Starting a nonprofit organization in Wisconsin requires filing paperwork at the federal, state and county levels. You need to learn the national laws governing nonprofit enterprises and the laws in your area before submitting any applications or naming a board of directors. Do some research before you begin to make sure your nonprofit idea becomes a reality.
Choose a name for your organization before doing anything else. This sounds simple, but you actually need to research business names to make sure another business or organization hasn't already claimed it. In Wisconsin, sole proprietors and general partnership organizations that wish to use a name other than their own must file a Registration of Firm Names form with the county's Register of Deeds office. Check Wisconsin's Department of Financial Institution's Corporate Registration Information System (CRIS) online to ensure your organization name is original in your county. Once you have an original trade name, you can file it with office of Wisconsin's Secretary of State.
Prepare and file an articles of incorporation form with the Wisconsin Department of Financial Institutions, Division of Corporate and Consumer Services. This is referred to as Form 102 under Wisconsin Statute Section 181.0202, or Articles of Incorporation for Nonstock Corporations. After you complete the form, mail the original and an exact copy to the address on the form along with the filing fee.
Apply for 501(c)(3) tax exempt status after you receive a copy of your articles of incorporation from the Department of Financial Institutions. The Internal Revenue Service's website will walk you through the application process step-by-step, including calculating the user's fee. This fee can range anywhere from $275 to $10,000 depending on the size of your organization. When you complete the application, you can file it electronically through the website.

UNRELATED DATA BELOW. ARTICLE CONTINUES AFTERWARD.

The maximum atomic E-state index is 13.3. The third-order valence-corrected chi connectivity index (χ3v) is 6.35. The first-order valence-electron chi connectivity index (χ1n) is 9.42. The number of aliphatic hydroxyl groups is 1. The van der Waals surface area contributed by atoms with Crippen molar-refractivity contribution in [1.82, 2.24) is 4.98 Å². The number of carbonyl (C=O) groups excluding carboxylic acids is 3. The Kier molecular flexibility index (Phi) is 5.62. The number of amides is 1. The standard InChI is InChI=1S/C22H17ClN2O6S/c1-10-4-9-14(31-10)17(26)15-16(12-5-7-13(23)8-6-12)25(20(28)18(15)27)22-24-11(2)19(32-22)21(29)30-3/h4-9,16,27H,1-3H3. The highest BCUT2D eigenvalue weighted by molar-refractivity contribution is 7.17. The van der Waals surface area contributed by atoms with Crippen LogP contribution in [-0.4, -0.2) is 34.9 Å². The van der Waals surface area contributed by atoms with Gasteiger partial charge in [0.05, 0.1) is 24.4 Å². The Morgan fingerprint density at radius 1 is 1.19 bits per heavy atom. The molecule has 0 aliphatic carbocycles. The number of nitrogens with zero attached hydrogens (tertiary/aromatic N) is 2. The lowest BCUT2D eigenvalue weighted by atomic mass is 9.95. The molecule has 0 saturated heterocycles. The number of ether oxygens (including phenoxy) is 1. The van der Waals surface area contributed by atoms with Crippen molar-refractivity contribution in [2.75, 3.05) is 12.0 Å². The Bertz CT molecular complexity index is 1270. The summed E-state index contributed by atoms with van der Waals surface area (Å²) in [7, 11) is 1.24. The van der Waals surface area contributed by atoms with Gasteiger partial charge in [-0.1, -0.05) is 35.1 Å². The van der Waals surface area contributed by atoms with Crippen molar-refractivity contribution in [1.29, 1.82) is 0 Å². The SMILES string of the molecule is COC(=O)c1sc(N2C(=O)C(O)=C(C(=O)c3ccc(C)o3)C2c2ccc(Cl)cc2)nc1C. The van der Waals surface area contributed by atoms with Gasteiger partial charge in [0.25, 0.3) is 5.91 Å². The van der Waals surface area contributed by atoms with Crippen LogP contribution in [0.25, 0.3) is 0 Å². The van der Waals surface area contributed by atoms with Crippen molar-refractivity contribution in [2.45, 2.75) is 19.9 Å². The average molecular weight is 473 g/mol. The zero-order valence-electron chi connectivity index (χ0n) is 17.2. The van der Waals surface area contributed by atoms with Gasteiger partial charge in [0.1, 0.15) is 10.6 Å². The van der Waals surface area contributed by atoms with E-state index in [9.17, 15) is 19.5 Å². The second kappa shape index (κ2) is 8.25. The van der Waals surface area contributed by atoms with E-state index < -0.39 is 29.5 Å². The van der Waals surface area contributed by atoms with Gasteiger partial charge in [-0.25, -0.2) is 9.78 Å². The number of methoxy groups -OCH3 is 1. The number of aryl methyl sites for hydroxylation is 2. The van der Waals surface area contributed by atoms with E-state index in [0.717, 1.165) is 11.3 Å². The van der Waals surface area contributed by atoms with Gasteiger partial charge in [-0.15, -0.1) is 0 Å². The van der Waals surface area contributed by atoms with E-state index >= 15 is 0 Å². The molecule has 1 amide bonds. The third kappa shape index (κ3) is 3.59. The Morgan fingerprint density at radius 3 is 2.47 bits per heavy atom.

Apply for a certificate of exempt status number. Wisconsin grants sales and use tax exempt status to nonprofits given exemption by the IRS, but you must apply for a CES number. Submit application form S-103, a copy of your articles of incorporation, a copy of your your federal 501(c)(3) tax exemption certificate and an accounting statement from your last fiscal year to the Wisconsin Department of Revenue. This form and application directions are available on the department's website.
Draft your corporate bylaws, or rules governing your organization. You can draft the bylaws by yourself using guides and self-help resources, or you can hire a lawyer to do it for you. The bylaws should be voted on and adopted at your first board meeting.
Appoint a board of directors. Wisconsin requires nonprofit organizations to appoint a five-member board of directors. At your first meeting you will elect a president, vice president, secretary and treasurer to serve for the year. Once you have your board in place, you need to file a Newly Elected Officers and Directors form with the Department of Financial Institutions' Division of Corporate and Consumer Services office. You can find this form on the website, and send it in along with a small processing fee.
Review and adopt the bylaws at your first board of directors meeting, at which you should also elect officials and set up any plans that still need to be accomplished, such as setting up bank accounts or approving an annual budget. Write down the minutes of this meeting and file them for your records. Your nonprofit is now up and running.
Read IRS Publication 557, Tax-Exempt Status for Your Organization, before applying for 501(c)(3) status. It contains all the federal rules, regulations and application procedures for nonprofit organizations.
- Read IRS Publication 557, Tax-Exempt Status for Your Organization, before applying for 501(c)(3) status. It contains all the federal rules, regulations and application procedures for nonprofit organizations.
Leslie Howerton began writing in 2008, and has been published in the "Kaleidoscope" newspaper. She received five Student Medallion awards for writing from the Public Relations Council of Alabama in 2009. She holds a Bachelor of Arts from the University of Alabama in public relations.